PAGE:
“The hardest part of growing up is letting go of what we are used to and moving on to something you are not”-Paul Walker Growing up is one of the hardest, as well as one of the most important parts in life. Growing up should be fun, but in Scouts case learning about the cruelty and the reality she is living in is no fun. As the novel advances Scout experiences various emotional changes because of different events that take place. She starts to realize the unfairness that exists between different races and the discrimination that is rounding at the time. We can prove Scout changes and matures through the book by various events that take place.
The same goes for young readers who are confident and may be “put off by books that fit their ability” rather than their age (130). It is important to respect and appreciate the “tastes and needs of children instead of applying guidelines” (130). There are also “explicit and implicit” social problems that are associated with age banding (135). These social problems include giving adults the power to control what their kids read, “preventing readers” from trying to read above their age, and not allowing children to stay updated on current
Be that as it may, there are multiple reasons why books should be taught and included in a curriculum. If you really want a book not to be read by an adolescent, banning the book will often have an opposite effect. Although it contains sensitive topics and harsh language, The Secret Life of Bees should not be banned in high schools because students are not only mature enough to handle these issues but should, in fact, be exposed to them in an educational environment to help in the development of their maturing minds. Being exposed to course language at too early an age can often have negative effects on adolescent development. Profanity is inappropriate in a school setting so why should students be assigned to read a book that contains it?
Main Point #2: The children lose their innocence but by doing this the gain knowledge. In the beginning, Scout never really understood what her father and the grown up around her were talking about. She asks plenty of question and Atticus would answer them yet she still did not comprehend it. However, Jem was slowly starting to see the world in the way the grown-ups did. Having Jem understand the world a bit more, made Scout close relationship with him to slowly draw away.
Banning books also filters realism. Parents surely cannot expect to shelter their children from the real world forever. These books might have have violence and torture and bad people, but so does the real world and kids should know what to face if they have to when they grow up. If you read about people with sad, terrible lives, you will feel more grateful for what you have and you will be a better person. If you don 't about the dark and sadness of the world, you can 't know to appreciate the happiness and light.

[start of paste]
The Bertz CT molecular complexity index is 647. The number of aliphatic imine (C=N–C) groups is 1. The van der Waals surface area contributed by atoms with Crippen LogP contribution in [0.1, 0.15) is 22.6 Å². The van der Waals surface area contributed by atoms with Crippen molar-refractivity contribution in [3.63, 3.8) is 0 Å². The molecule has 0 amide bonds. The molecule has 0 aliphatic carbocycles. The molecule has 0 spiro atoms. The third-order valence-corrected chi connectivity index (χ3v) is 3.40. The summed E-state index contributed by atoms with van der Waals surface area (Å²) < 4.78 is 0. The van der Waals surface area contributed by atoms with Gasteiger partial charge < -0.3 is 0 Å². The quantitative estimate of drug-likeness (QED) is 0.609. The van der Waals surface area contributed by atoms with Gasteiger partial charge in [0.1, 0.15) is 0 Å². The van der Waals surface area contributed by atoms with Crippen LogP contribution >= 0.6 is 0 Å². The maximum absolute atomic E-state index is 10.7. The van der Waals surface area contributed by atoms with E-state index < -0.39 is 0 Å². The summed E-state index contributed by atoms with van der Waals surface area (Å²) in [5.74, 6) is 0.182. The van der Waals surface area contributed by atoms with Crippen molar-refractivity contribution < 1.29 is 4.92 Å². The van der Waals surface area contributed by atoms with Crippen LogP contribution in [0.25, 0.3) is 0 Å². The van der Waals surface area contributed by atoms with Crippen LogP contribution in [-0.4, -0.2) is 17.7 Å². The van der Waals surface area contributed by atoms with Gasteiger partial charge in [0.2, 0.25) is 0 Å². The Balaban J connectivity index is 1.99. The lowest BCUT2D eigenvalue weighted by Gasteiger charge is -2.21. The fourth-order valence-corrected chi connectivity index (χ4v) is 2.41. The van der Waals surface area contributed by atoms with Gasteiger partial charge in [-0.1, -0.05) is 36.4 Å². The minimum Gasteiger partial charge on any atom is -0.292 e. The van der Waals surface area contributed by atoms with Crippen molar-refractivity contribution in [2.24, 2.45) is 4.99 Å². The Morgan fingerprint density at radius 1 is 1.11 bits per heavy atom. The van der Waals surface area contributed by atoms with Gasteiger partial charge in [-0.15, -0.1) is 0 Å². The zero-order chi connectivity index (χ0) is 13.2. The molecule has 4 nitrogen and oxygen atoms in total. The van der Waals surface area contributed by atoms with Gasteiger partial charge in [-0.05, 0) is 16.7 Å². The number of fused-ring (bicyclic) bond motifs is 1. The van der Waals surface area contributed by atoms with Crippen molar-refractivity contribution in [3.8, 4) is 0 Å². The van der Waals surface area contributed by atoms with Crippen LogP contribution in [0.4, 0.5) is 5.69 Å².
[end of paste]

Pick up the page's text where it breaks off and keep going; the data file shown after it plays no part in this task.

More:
In the novel To Kill a Mockingbird by Harper Lee, the reader will notice several minuscule differences between it and the movie that is modeled after the book. Jem and Scout Finch’s relationship with Boo Radley grows as the storyline progresses until the end of the novel when the kids’ relationship with Boo Radley is the strongest after he saves Jem and Scout from Bob Ewell when he attacks them. The same is for the movie, though there are many slight or miniscule differences between the book and the movie, the relationship that the kids share with Boo remains the same in the way it grows and how they bond. The filmmaker was faithful to the novel by Harper Lee in how the children get to know Boo, how Bob Ewell gets mad at Atticus, and how Boo Radley saves the children. Throughout the novel Scout and Jem interact with Boo and over time they create a bond even though nothing is said between the children and Boo.
In Maycomb County, Alabama, on Halloween night, a girl becomes a young woman, and a boy becomes a man. In Harper Lee’s To Kill A Mockingbird, the Finch children realize that life is not always like the games they play. Through the events and results of the trial of Tom Robinson, the Finch children get a clearer view on the extreme racism and violence of the deep south. During the trial, the Finch children do not recognize the bias of the situation. While listening to the four different witness’ testimonies, oblivious to the curtailed life span of a black rape suspect, Jem is sure that they have won, “We’ve got him”(Lee, 238) he claims.